Animal Species:Shepherd's Footman Termessa shepherdi Newman, 1856

T. shepherdi is the largest species in the genus, and one of the most variable.

 

Lithosiinae Termessa shepherdi male

David Britton © David Britton

Standard Common Name

Shepherd's Footman

Alternative Name/s

Lichen moth

Identification

Most specimens have white markings on the fore wing between the medial fascia and the base of the wing, and yellow markings behind the dark wing tip marking. They can be separated from the similar T. xanthomelas by having a complete black marking at the base of the forewing. Individuals of T. shepherdi with extensive dark markings on the forewing also resemble T. catocalina, but will always have yellow or white markings on the thorax.

DISCLAIMER: The identifications presented on these pages should be taken as indicative only. As with many groups of Australian insects there has been no formal revision of the Lithosiinae in recent years, and there are many undescribed species present in collections. Many species are superficially similar, and require a specialist to separate them.
 

Similar Species

T. catocalina, T. xanthomelas

Distribution

Moonbi Range (NSW) south to Victoria

Distribution by collection data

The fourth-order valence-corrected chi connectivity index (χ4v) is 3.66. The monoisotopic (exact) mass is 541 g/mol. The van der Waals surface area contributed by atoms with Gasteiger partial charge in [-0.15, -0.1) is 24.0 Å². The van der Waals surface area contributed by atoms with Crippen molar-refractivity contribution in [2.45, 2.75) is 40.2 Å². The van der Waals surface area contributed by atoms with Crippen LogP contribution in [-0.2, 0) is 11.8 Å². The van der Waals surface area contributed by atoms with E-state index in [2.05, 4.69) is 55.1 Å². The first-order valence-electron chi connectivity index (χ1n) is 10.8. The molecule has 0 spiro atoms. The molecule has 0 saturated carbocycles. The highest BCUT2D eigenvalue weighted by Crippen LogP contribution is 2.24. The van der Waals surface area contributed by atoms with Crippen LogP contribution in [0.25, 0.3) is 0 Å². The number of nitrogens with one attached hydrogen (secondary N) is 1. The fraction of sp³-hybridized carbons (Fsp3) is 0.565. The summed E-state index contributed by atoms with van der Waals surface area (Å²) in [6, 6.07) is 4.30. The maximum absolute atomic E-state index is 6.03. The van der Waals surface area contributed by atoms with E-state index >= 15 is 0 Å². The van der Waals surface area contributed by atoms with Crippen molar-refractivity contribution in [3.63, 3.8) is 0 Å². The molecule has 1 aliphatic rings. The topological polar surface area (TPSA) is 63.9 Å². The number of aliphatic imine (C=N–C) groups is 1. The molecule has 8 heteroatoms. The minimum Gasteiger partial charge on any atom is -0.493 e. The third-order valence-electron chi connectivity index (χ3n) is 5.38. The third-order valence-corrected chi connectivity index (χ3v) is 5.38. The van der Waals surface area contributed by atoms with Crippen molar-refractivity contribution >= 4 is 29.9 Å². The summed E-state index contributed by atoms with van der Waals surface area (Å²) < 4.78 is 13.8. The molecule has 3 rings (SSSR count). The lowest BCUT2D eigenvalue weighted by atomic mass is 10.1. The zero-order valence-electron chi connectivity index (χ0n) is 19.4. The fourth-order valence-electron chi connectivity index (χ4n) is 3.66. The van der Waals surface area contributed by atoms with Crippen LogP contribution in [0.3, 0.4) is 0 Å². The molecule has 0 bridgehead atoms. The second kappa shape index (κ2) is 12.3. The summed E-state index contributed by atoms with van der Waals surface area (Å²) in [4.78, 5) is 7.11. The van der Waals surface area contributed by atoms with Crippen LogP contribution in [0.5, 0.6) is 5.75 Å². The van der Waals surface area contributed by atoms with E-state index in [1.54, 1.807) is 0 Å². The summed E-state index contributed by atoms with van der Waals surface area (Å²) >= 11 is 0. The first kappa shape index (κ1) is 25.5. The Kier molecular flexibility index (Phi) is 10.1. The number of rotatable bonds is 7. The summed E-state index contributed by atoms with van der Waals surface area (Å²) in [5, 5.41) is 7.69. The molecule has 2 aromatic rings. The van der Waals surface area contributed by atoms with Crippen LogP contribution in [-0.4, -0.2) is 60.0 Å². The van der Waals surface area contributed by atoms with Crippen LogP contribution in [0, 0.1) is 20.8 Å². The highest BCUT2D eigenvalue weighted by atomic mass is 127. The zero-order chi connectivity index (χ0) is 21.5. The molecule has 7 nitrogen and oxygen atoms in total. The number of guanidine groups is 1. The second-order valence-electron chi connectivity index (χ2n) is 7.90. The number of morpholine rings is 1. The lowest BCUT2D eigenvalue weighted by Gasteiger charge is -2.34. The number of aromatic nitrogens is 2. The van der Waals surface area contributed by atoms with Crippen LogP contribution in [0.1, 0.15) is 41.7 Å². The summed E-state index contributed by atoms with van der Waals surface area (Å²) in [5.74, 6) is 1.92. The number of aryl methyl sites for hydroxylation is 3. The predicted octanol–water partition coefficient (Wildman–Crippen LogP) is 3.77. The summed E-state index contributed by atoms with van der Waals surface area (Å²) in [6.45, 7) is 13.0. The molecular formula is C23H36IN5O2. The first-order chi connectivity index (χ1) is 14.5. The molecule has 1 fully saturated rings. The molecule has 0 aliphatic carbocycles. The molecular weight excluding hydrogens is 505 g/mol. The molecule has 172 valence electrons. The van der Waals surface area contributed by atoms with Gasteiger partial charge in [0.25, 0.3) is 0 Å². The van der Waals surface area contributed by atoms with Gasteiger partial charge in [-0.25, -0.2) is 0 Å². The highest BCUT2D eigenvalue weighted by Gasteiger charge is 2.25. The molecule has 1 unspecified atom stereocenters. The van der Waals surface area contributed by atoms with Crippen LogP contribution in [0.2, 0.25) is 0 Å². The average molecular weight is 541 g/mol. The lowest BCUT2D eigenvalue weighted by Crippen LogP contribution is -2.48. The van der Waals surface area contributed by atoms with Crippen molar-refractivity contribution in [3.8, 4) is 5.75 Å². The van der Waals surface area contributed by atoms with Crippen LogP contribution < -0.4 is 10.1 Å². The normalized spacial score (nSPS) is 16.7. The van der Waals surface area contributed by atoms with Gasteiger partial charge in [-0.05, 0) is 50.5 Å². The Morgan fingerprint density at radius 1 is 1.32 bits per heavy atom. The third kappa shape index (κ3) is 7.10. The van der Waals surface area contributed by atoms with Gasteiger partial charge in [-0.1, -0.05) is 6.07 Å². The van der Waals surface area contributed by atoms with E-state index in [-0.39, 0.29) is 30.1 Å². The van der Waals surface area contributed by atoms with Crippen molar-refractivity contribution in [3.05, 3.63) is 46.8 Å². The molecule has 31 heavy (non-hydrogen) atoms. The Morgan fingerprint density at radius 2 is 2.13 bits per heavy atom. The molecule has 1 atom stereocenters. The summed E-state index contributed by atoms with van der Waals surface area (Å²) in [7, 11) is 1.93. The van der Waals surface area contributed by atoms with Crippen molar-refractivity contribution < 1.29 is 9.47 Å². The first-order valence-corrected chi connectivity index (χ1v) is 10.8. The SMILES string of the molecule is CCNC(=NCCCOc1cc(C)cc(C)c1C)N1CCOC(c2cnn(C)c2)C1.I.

Biomaps map of Termessa shepherdi specimens from the Australian Museum database

What does this mean?

Habitat

Montane forests

Seasonality

October to November

Feeding and Diet

Larvae probably feed on lichens

Life history modes

terrestrial, volant

What does this mean?

Classification

Species:
shepherdi
Genus:
Termessa
Subfamily:
Lithosiinae
Family:
Arctiidae
Superfamily:
Noctuoidea
Order:
Lepidoptera
Class:
Insecta
Phylum:
Arthropoda
Kingdom:
Animalia

What does this mean?

Further Reading

The majority of images of Lithosiinae presented on these pages were taken from specimens housed in the Australian National Insect Collection (ANIC) (CSIRO, Canberra). I would like to thank the staff and researchers at ANIC for their generous assistance in providing me access to this collection, and I acknowledge the depth of effort and the investment of staff time that has gone into building and curating this splendid resource. In particular, I would like to thank Ted Edwards and Marianne Horak for their assistance.


Dr David Britton , Head, Natural Sciences & Biodiversity Conservation
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